Dining out: The Bridge Hotel, Thrapston

The Bridge Hotel in Thrapston
The Bridge Hotel in Thrapston

First impressions count – unfortunately.

My parents, visiting on a whistlestop tour of the area from mid Wales, were instantly charmed by Rothwell, Rockingham and Rushton and spellbound by Lyddington in Rutland.

They travelled back west impressed with the area and the people, and possibly with a copy of the Northants Telegraph’s property section in their suitcase.

My parents, and one of my brothers, had spent two nights here, the second of which at Thrapston’s Bridge Hotel.

Here, too, first impressions count. We ate at 7.30pm on a Saturday, and although there were a few people in the bar, there was not one other diner already in the restaurant.

Our unease at this eventually grew to near-intolerable levels. It’s not that we don’t like each other, but we all hoped (as it turned out, in vain) to be joined by more eaters.

What did everyone else know? Or had we come while the restaurant was shut, with the management too polite to turn us away?

Those first impressions, unfortunately, were hard to shake, clouding our perception for the rest of the meal.

That picture of a young King Edward VIII watching over our table – a bit creepy.

The music volume has been increased – to stop our chat echoing off the walls of an otherwise empty room?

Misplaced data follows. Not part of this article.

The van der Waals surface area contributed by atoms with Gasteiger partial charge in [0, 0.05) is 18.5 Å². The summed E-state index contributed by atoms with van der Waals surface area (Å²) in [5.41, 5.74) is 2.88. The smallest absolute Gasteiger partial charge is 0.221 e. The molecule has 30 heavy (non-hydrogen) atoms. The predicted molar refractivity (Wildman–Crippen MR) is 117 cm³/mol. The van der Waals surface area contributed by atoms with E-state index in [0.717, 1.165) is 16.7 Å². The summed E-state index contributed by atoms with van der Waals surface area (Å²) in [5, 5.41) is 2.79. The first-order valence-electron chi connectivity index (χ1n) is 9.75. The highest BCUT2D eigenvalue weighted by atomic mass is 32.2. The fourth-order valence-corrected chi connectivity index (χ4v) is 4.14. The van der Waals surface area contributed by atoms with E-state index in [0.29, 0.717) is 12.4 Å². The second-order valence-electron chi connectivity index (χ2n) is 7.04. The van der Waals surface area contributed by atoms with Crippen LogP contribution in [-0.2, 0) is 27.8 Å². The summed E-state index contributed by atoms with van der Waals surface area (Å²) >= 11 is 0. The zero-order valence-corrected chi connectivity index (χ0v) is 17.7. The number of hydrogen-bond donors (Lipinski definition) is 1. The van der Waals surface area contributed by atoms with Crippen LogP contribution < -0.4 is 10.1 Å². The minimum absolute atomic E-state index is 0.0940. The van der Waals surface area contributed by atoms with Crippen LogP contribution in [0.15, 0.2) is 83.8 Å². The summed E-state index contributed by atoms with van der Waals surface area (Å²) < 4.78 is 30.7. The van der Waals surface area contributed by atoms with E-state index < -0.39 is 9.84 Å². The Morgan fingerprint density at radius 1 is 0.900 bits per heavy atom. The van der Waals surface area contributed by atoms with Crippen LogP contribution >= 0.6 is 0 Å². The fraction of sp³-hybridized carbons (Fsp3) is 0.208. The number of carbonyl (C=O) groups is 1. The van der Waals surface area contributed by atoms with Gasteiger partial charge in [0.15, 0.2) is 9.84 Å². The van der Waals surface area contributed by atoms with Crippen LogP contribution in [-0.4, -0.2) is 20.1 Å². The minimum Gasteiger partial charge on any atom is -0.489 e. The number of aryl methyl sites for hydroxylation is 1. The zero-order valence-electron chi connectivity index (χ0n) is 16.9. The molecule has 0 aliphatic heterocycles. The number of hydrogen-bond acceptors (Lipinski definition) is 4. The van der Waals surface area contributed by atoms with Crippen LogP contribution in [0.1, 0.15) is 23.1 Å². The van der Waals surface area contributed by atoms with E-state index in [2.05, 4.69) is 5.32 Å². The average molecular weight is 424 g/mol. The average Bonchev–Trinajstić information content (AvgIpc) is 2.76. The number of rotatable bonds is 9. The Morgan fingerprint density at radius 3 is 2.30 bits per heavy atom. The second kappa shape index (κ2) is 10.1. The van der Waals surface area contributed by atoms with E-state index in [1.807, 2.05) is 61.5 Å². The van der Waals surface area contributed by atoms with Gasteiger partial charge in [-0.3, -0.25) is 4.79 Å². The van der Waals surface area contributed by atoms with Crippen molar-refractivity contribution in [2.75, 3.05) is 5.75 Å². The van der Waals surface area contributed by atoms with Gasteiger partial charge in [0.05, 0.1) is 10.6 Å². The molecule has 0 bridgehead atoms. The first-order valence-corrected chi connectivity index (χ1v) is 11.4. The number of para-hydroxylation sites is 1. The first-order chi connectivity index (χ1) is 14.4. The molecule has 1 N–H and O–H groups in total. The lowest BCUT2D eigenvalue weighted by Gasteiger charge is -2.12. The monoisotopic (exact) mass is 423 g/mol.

Was mum given the same sweet chilli sauce with her appetiser and her starter? It’s probably unfair that first impressions count for so much.

Indeed, if anyone else had been eating, we would instead have been impressed by the fact we were given appetisers – tasty potato skin chips with that sweet chilli sauce.

The menu as a whole had a decent range, which we took advantage of by each opting for different starters and mains. My brother’s leek and potato soup (£5.25) was as good as a leek and potato soup can be.

Mum’s vanilla and parsnip veloute with scallops (£6.95) was fine, but dad wasn’t blown away by his wild mushroom and cheddar cheese tart (£5.50).

My own pea and ham risotto (£5.75) was cooked perfectly, and was big enough to be a meal on its own.

The common themes developing were both the size of the portions and the price, factors which may not have been entirely unrelated. On the flip side – I’m no connoisseur but I trust my dad on this – the wine was noticeably good value.

The main courses, too, were not cheap. My belly of pork (£15.95), was delicious. Dad’s shoulder of lamb (£16.95) and my brother’s chicken breast with tomatoes and mozzarella (£15.95) were also tasty; mum’s goat’s cheese and spinach parcel (£13.95) was too much for her to finish. Unfortunately it meant there was a lot of food uneaten – waste is never good, but particularly galling at those prices.

My parents couldn’t manage pudding, but both my cheese plate (£6.95) and my brother’s millefeuille of strawberries and dark chocolate (£5.50) were again of near-epic proportions.

A large part of the enjoyment of a meal is the experience, which again made it a shame that our experience had been of eating alone, although we were told staff were surprised by it being so quiet.

The food was fine, but if the restaurant had been bustling it would have tasted that bit better.

It was not cheap, but there was certainly no scrimping on portion sizes, which were nothing short of king-sized.

We eventually headed home, leaving Edward VIII to gaze out over an empty room once again.

VALUE: OK considering portion sizes

FOOD: Copious, tasty




FINAL TOTAL: £110 with wine